Finally, I want to ask the Director about the recent supplemental budget request submitted to the Congress by the Department of Justice and the White House.  This request seeks an additional 44 FBI agents and an additional 34 full time employees.  I want to know why the FBI needs the additional agents in light of the 145 agents deployed to the border, as the Director discusses in his written statement.  I'm concerned that temporary accounting via supplemental funding could lead to serious problems in the FY2011 budget.  I want to know how the FBI will account for these additional personnel in future years to ensure that agent positions in critical counterterrorism and national security areas are not left vacant because of these new positions.  Given the current fiscal constraints of the federal budget and the swelling deficit, I want to know if the FBI is best suited for this mission or if these resources are best directed to the Border Patrol or other federal agencies with a more permanent presence on the Southwest Border.

I look forward to Director Mueller's testimony and his responses to these important matters.



They're at it again.  Big Oil, Big Food and their followers are spreading a new misinformation campaign against homegrown biofuels.  I went to the Senate floor earlier today to dispel the myth.  I thought you might be interested in a copy of the text of my statement or the video of my remarks on the Senate floor. Let me know your thoughts by emailing me here. - Chuck Grassley

Prepared Statement of Senator Chuck Grassley

Homegrown, Renewable Biofuels

Monday, July 26, 2010

Mr. President,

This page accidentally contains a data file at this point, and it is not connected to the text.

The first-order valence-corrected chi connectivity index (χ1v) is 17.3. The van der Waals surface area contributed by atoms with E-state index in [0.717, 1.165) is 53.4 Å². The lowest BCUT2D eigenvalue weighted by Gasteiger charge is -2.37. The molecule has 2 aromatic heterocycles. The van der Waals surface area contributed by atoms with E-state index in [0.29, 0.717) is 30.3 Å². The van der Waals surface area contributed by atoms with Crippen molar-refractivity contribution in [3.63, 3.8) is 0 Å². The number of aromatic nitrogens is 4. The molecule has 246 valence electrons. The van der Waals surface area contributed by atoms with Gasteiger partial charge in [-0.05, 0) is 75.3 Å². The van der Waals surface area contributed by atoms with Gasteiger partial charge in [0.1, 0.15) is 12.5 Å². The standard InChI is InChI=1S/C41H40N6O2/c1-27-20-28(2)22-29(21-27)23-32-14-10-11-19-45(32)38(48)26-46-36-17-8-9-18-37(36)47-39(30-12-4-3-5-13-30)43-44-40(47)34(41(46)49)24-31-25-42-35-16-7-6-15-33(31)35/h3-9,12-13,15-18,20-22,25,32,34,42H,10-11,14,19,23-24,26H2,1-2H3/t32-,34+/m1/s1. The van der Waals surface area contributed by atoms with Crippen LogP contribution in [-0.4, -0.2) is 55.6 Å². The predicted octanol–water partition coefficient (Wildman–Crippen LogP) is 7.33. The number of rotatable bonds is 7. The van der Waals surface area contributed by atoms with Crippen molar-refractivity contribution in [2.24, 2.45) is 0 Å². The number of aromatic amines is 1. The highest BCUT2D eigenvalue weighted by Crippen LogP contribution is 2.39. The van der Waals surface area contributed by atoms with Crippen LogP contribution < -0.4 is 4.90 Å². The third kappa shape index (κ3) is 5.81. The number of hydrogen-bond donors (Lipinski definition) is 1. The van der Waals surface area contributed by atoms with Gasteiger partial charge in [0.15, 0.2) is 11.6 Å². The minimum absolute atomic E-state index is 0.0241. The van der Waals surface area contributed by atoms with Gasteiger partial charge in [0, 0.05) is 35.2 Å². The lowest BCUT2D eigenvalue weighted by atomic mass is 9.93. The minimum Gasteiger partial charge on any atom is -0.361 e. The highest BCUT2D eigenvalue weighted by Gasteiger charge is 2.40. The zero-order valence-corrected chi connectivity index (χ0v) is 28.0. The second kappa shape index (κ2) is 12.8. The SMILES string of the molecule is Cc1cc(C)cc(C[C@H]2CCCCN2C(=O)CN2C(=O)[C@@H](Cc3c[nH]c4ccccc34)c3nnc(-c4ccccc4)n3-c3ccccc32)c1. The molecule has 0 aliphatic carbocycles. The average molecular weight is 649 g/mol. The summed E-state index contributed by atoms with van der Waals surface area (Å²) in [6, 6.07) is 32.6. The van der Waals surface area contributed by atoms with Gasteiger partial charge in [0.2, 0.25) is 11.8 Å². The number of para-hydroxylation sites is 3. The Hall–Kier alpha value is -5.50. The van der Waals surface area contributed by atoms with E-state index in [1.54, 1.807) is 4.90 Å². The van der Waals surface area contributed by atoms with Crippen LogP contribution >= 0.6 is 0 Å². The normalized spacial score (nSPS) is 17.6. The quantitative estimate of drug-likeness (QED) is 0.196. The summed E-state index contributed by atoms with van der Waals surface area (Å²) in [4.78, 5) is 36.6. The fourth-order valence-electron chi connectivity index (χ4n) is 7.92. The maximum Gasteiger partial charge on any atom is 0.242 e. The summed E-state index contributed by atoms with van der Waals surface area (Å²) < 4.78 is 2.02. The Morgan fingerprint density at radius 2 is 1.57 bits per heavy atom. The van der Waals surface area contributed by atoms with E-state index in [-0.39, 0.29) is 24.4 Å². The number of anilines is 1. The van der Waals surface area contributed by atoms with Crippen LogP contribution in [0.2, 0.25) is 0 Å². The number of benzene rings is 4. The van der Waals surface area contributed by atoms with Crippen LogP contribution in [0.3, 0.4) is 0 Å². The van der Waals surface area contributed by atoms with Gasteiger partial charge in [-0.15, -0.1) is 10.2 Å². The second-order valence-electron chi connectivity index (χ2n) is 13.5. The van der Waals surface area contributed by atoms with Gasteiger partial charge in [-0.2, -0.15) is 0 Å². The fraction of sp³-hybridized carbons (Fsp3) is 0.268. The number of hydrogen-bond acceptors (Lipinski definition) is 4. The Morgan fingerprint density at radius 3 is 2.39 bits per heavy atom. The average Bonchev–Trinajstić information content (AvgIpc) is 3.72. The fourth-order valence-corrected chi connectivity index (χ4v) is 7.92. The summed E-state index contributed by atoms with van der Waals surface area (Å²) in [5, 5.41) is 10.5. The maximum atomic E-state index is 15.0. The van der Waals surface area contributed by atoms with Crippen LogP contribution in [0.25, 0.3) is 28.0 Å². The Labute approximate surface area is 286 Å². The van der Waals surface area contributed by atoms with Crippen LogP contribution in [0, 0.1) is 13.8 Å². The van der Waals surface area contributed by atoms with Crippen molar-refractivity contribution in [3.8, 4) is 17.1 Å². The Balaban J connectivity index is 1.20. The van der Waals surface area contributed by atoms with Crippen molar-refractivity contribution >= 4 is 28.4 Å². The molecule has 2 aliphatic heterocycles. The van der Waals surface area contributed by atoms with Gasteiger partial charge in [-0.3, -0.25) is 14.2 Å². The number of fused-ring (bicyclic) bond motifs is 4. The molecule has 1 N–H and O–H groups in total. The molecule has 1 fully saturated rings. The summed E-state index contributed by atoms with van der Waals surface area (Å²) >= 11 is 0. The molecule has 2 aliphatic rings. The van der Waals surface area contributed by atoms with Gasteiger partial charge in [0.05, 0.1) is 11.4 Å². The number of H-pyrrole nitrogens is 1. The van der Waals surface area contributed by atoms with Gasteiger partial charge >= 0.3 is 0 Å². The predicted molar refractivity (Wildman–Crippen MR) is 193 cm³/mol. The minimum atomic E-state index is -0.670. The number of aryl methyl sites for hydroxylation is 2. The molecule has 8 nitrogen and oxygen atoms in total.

It's that time of year again.

Without fail, every few months or so the Big Oil and Big Food interest groups start their misinformation campaign in an effort to denigrate the U.S. biofuels producers.

Last week, as if almost on cue, a group opposed to domestic efforts to reduce our dependence on foreign oil began their usual song and dance.

A press conference led by the Grocery Manufacturers Association and other special interest groups was held to malign the benefits of homegrown renewable fuels.

Don't forget, this is the same group of folks who, a few years ago, waged a high-priced, inside-the-beltway smear campaign against ethanol for allegedly leading to higher food prices.

That myth was roundly dispelled.

Economists proved what farmers knew to be true - the higher cost of corn was responsible for just a tiny fraction of the increase in food prices.

So, while food manufacturers wanted consumers to believe that corn ethanol was doubling or tripling their grocery prices, non-biased observers knew the corn input costs were just pennies of the retail price of food.

However, with dozens of multi-billion dollar corporations and profits to protect, it's not surprising to see them attack our country's farmers and ranchers who are working to produce our nation's food, feed and fuel.

After all, they have a bottom line to look out for and pockets to line.

And now these same groups are at it again.  They see a new opportunity to undermine our domestic biofuels industry.

They're now arguing that our nation cannot afford government policies to foster further growth.